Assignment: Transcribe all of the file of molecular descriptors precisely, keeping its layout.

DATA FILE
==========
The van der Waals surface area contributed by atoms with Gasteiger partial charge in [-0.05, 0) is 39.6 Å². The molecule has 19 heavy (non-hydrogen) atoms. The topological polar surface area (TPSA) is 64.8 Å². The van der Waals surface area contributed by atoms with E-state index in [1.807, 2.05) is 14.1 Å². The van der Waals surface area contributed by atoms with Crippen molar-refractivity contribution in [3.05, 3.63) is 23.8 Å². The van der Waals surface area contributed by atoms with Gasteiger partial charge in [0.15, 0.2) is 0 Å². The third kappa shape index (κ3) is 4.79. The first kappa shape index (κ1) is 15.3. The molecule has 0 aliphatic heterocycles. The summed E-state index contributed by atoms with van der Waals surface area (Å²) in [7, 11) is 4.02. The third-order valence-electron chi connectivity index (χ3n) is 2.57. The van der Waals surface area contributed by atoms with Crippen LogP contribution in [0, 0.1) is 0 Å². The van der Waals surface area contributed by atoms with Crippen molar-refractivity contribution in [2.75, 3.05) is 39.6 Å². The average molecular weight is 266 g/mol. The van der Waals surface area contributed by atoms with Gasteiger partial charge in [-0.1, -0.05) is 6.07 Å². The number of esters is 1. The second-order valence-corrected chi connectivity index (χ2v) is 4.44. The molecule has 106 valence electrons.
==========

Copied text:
The van der Waals surface area contributed by atoms with Gasteiger partial charge in [-0.05, 0) is 39.6 Å². The molecule has 19 heavy (non-hydrogen) atoms. The topological polar surface area (TPSA) is 64.8 Å². The van der Waals surface area contributed by atoms with E-state index in [1.807, 2.05) is 14.1 Å². The van der Waals surface area contributed by atoms with Crippen molar-refractivity contribution in [3.05, 3.63) is 23.8 Å². The van der Waals surface area contributed by atoms with Gasteiger partial charge in [0.15, 0.2) is 0 Å². The third kappa shape index (κ3) is 4.79. The first kappa shape index (κ1) is 15.3. The molecule has 0 aliphatic heterocycles. The summed E-state index contributed by atoms with van der Waals surface area (Å²) in [7, 11) is 4.02. The third-order valence-electron chi connectivity index (χ3n) is 2.57. The van der Waals surface area contributed by atoms with Crippen LogP contribution in [0, 0.1) is 0 Å². The van der Waals surface area contributed by atoms with Crippen molar-refractivity contribution in [2.75, 3.05) is 39.6 Å². The average molecular weight is 266 g/mol. The van der Waals surface area contributed by atoms with Gasteiger partial charge in [-0.1, -0.05) is 6.07 Å². The number of esters is 1. The second-order valence-corrected chi connectivity index (χ2v) is 4.44. The molecule has 106 valence electrons.